The US-China trade war became a force to reckon with in 2019. Its ripple effect was seen on various economies, with political and economic uncertainty becoming the flavour of 2019. 2020 is expected to be a “year of gaining stability” with a slightly higher GDP-growth prediction i.e. 2.5 percent in 2020 from 2.4 percent in 2019. APAC seems to be equally sombre, with APAC GDP growth expected to drop to 5.7 percent in 2020, from 5.8 percent in 2019.
Within China, growth has decelerated more than expected, owing to lax domestic demand, and heightened international tensions. Investor sentiment was negative through 2019, especially in the second half. The higher tariffs of trade with the United States led to a contraction in exports to the US, and industrial production growth reached multiyear lows. As a response mechanism, monetary policy was made more accommodative, and fiscal measures such as tax cuts and support for local governments for public investment was introduced. However, tighter regulatory norms to reduce non-bank lending continues, and total debt has surpassed 260 percent of China’s GDP. After decelerating to an estimated 6.1 percent in 2019, growth is expected to moderate to 5.9 percent in 2020 and 5.8 percent in 2021. With no immediate resolution of the trade tensions in sight, the negative sentiment is expected to continue into 2020, at least for the first half. China is now seen to turn inwards i.e. by spurring domestic consumption to drive economic growth.
Hong Kong, despite being impacted by the economic factors, is still considered a global business and finance hub. Financial services saw a futuristic shift, with the issue of eight virtual banking licences. This had, and would continue to have a significant impact on the skill demand and supply dynamics.
Talent challenges in China
China has traditional economic-talent challenges such as a very low young population, high number of dependents on earning members, and an inherent shortage of skilled talent. Mainland China has always endeavoured to be the leading authority of quality, innovation and new technology. Accordingly, 2019 saw demand for talent in key growth areas such as the technology industry. However, overall the hiring sentiment stayed low, at both employer and employee end. Professionals were reluctant to switch roles due to uncertainties. Employers struggled to source technology-talent, due to the highly skilled nature of the industry and its innovation-focus. Mainland China particularly saw a slowdown in manufacturing hiring. Companies adapted to this dismal outlook by using available free trade zones and the Belt & Road initiative to expand internationally. Public policy also was supportive towards internal growth, for example, the government announced its plan to turn Shenzhen into a model city and an international city of innovation by 2025. Hence, technical and business development skills and international exposure were in demand. R&D, Big Data and Artificial Intelligence were some of the hot skills in mainland China in 2019, and are expected to continue to gain importance in 2020 as well.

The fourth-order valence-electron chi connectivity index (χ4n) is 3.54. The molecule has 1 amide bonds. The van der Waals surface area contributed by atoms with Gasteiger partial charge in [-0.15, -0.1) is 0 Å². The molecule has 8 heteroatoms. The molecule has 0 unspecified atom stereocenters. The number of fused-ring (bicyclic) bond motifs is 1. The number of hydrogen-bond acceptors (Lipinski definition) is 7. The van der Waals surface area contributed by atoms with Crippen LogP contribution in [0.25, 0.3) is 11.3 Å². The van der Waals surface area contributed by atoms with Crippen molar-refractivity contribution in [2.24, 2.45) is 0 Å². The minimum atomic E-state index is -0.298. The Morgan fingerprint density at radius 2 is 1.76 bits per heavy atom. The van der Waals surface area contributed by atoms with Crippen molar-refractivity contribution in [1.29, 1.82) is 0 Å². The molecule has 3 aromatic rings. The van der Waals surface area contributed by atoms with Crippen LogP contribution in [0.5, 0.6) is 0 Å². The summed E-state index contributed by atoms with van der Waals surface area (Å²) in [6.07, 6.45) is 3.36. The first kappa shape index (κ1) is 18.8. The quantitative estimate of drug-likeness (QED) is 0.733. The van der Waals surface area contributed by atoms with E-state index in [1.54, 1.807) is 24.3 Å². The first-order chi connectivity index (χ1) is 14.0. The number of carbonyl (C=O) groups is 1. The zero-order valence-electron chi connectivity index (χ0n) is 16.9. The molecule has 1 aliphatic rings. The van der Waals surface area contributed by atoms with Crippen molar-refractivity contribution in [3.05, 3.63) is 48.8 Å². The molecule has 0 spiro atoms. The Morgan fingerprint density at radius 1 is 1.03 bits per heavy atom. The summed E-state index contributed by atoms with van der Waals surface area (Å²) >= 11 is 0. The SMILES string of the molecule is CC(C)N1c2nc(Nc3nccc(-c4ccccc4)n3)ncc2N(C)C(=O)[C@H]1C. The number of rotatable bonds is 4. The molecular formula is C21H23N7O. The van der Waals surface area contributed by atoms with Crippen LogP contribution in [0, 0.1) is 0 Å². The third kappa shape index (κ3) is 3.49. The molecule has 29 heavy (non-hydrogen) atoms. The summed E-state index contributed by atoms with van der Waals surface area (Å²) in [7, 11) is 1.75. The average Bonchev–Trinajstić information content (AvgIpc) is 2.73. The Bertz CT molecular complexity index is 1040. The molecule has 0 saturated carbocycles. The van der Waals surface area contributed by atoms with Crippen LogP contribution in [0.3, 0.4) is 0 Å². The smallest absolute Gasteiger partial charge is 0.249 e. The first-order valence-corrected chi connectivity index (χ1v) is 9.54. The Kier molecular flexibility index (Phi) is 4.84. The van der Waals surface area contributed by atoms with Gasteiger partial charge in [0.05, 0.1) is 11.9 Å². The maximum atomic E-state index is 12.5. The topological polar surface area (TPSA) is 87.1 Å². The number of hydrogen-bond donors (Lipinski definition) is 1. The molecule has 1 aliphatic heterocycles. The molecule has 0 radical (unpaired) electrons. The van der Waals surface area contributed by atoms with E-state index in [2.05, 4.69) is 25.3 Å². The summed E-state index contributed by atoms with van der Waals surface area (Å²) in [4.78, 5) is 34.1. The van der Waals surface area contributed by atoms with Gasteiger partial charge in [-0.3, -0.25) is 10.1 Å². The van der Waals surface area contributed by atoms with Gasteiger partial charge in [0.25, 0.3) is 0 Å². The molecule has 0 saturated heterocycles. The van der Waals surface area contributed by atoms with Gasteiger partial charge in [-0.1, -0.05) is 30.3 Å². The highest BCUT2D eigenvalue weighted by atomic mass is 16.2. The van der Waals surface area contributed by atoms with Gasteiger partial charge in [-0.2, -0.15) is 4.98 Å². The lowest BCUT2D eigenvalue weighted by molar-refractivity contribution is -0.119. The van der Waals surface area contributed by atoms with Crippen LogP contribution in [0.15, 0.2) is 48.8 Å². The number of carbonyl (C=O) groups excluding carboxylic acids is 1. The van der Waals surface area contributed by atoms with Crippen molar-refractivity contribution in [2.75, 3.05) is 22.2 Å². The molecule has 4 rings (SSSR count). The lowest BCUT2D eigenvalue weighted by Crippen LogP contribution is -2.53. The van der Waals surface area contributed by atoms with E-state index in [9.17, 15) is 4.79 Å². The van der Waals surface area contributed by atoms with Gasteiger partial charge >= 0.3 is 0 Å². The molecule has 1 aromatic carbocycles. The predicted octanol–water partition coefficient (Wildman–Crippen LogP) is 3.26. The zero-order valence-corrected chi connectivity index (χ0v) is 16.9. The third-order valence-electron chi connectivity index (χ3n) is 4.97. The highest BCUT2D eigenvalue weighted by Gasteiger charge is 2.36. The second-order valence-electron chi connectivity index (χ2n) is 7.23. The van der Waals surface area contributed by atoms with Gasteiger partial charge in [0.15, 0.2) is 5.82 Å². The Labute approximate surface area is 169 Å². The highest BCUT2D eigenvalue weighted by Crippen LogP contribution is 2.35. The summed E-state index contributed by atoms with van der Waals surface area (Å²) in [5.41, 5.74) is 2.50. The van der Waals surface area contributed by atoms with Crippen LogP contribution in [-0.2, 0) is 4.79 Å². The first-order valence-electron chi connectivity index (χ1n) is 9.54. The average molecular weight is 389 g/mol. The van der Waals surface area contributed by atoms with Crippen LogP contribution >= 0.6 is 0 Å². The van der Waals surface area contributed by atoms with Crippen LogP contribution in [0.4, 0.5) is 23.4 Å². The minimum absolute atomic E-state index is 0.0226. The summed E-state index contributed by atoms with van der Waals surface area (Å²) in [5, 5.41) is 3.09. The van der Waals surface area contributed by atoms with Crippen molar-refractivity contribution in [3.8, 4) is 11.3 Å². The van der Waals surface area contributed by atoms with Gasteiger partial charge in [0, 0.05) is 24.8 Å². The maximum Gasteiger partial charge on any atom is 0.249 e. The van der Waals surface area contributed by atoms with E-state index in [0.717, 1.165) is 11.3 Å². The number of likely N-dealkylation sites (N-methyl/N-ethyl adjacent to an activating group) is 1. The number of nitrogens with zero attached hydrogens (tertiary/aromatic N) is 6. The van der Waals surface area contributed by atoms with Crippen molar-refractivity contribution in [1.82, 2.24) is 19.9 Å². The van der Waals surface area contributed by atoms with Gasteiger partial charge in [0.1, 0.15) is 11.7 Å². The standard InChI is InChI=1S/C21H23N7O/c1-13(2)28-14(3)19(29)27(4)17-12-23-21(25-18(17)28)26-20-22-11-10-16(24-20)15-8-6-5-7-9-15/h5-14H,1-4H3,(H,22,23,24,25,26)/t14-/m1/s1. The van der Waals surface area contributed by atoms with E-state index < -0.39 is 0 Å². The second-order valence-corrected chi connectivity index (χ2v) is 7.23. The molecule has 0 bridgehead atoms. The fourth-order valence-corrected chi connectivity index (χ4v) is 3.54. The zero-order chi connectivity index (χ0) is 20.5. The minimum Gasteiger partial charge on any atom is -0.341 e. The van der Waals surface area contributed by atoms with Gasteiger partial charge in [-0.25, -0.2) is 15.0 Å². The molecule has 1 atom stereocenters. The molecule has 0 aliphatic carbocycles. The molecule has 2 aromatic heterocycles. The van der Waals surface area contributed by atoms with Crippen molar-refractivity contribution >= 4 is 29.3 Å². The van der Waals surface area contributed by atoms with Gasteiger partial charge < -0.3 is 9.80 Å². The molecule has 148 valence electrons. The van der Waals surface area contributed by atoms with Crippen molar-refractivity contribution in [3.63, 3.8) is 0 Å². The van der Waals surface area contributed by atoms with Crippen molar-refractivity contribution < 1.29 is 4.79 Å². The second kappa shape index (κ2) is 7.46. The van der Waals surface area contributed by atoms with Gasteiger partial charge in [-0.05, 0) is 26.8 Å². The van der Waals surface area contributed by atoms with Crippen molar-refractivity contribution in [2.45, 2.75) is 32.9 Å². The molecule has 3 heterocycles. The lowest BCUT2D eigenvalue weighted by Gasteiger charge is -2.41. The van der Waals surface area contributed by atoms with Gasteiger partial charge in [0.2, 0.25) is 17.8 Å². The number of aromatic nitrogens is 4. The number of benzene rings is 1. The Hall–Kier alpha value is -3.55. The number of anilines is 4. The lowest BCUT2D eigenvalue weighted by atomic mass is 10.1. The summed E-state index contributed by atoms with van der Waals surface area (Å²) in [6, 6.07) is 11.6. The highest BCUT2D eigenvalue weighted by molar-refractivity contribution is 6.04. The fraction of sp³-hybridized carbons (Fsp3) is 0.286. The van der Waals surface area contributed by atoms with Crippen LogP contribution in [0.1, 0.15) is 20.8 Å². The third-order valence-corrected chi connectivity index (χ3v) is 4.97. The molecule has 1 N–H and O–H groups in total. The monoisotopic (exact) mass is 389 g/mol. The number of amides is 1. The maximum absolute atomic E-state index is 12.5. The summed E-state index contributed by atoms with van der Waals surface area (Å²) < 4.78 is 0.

Hong Kong, on a whole, saw a cautious hiring sentiment, especially for the trading and equity-related financial services positions. Exceptions were private banking and wealth management roles, and virtual banking and Fintech roles. Hong Kong has seen a rising demand for specialists in finance, legal, technology, risk and compliance, operational and HR roles. On the technology front, in-demand roles were in big data, innovation, artificial intelligence (AI) and the Internet of Things (IoT), software development, cloud computing, and digital transformation. In fact, these roles have been the primary hired roles in 2019, and are expected to be in demand through 2020 as well.